Together with the new round, Tapu is well positioned to further grow this number by selling a greater number of properties on behalf of its existing partner banks while also attracting the properties of new business partners to its marketplace.

We value the continued support which our co-investors are showing the company and congratulate the Tapu team for their crisp execution and steady growth.

Buldumbuldum’s new round

Buldumbuldum, a mass customized products marketplace serving both consumers and businesses where we’re investors, announced its latest funding round last week.

All of the existing investors of the company including Nevzat Aydin, Melih Odemis, Can Yucaoglu, Birol Yucel, and us participated in the round.

The round’s proceeds will go towards Buldumbuldum’s capex investments in new printing machines and towards attracting and serving its first international customers. We look forward to following the company’s progress on both fronts.

Two takeaways from Souq’s exit to Amazon

Earlier this week, Amazon announced that it acquired Souq, the largest horizontal e-commerce company in the Middle East, for $650M.

The transaction has been covered at length elsewhere so I won’t repeat this coverage here. Instead, I’ll share my two key takeaways from the transaction.

First, it’s proof that big tech exits do happen in the region. After Turkey’s leading food ordering marketplace Yemeksepeti’s $589M purchase by Delivery Hero in 2015, this takes us a step closer to producing the Middle East’s first billion dollar tech company exit.

Amazon, which has a track record of growing on its own in international markets, chose instead to acquire Souq. This decision reflects the quality, size, and strength of the company that Souq’s team built. Souq is a big entrepreneurial success story.

Second, making money as a regional tech investor is possible, but not easy. Souq is reported to have raised $425M of funding prior to its exit and its last $275M round is said to have been completed at a $1B post-money valuation.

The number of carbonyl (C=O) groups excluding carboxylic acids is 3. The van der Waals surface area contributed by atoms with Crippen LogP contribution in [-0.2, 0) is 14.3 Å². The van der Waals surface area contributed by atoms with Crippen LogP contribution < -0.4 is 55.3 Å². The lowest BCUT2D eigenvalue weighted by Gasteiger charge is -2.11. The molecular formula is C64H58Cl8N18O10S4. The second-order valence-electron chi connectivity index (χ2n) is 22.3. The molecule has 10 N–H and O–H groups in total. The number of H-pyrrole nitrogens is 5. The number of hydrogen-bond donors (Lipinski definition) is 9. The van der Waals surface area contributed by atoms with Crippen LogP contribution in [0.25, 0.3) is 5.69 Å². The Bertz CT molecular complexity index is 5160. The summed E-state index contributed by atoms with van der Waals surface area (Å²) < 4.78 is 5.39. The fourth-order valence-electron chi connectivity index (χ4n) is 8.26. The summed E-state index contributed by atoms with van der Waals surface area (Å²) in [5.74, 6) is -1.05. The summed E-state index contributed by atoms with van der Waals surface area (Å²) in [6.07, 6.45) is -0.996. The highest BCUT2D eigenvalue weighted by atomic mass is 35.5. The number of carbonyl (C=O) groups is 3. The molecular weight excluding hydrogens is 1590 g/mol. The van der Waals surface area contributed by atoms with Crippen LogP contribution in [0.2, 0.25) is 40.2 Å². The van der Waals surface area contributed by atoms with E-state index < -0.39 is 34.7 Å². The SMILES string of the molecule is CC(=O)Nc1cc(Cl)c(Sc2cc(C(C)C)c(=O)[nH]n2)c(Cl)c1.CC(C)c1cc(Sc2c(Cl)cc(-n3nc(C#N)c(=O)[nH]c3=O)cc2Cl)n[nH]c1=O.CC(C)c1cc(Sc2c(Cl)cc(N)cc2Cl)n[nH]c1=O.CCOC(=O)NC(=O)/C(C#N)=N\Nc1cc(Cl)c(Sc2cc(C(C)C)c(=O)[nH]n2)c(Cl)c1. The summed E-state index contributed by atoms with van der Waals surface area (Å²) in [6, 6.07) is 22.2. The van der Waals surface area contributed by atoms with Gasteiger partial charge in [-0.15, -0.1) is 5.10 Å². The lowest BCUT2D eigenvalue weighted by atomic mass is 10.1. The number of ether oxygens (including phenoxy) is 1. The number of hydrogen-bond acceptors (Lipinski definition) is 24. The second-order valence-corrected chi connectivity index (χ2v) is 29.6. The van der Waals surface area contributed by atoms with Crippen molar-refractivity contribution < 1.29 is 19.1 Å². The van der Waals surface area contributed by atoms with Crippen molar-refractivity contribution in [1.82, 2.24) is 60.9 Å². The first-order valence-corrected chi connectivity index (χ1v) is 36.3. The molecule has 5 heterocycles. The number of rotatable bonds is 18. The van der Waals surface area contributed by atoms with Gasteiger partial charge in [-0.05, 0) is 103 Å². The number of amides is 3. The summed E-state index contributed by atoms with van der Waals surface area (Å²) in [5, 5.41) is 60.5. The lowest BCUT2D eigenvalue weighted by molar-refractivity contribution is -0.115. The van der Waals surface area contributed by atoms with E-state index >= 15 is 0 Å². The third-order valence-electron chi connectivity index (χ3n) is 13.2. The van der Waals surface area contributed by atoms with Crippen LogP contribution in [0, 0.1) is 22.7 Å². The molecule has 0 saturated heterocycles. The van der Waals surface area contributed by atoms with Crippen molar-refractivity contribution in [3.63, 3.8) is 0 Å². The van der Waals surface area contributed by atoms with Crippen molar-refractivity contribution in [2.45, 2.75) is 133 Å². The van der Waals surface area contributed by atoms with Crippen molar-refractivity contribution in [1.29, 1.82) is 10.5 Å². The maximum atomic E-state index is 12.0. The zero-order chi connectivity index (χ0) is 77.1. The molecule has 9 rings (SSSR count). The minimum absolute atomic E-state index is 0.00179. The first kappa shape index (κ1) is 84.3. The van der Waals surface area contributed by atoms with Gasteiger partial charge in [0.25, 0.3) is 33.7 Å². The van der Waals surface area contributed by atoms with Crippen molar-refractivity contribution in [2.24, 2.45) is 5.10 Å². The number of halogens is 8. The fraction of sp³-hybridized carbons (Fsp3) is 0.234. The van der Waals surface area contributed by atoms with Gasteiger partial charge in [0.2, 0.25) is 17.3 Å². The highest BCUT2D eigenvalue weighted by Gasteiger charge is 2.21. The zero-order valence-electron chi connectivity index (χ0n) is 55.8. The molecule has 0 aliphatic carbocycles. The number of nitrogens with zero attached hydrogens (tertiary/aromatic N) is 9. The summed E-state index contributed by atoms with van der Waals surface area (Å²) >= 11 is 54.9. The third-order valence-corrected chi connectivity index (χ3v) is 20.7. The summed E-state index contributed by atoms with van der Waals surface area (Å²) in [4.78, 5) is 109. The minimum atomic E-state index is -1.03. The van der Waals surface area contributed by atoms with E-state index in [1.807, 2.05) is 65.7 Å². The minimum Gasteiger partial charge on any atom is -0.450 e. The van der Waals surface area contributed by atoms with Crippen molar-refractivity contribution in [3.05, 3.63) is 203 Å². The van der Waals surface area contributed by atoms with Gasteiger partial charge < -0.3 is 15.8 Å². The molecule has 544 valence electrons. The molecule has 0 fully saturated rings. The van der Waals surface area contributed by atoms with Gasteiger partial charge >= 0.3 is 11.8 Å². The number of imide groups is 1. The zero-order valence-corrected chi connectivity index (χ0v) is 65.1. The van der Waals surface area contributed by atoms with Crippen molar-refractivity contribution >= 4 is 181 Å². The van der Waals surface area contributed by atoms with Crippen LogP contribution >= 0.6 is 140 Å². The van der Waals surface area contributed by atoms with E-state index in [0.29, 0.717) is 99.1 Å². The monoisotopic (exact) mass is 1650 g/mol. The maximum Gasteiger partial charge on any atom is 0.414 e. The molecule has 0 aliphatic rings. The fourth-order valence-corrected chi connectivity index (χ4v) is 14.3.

The second fact suggests that investors in the company’s last round only got their money back or made a return because of the liquidation preference on their investment. In its absence, they would have lost money.

This also shows that headline private market valuations should often be taken with a grain of salt.

Regarding the first fact, since the Souq team also walked off with money from the exit, the return to the average investor in the company was less than $650M / $425M = 1.5X. That’s not a great return for a risky and illiquid asset class like venture capital.

In other words, depending on what the liquidation stack looks like, some investors made money on the exit but many others didn’t.

Just because you have shares in a company that achieves a large exit doesn’t mean you make money.

TazeDirekt relaunching

My partner Hasan’s online grocery business TazeDirekt was purchased by Migros, one of Turkey’s leading grocery chains, following TazeDirekt’s closing in February of last year.

Migros recently announced that it will be relaunching TazeDirekt’s service next Tuesday, March 21st. If you’d like to be notified of the relaunch, you can sign up at this link. Or you can simply visit the TazeDirekt website to place your order on Tuesday. The initial relaunch will be serving Istanbul.

Up to its close, TazeDirekt had developed into a brand which offered its customers great products and consistent great service. In exchange, TazeDirekt’s customers loved the brand.

I hope that the Migros team successfully continues where Hasan and his team left off.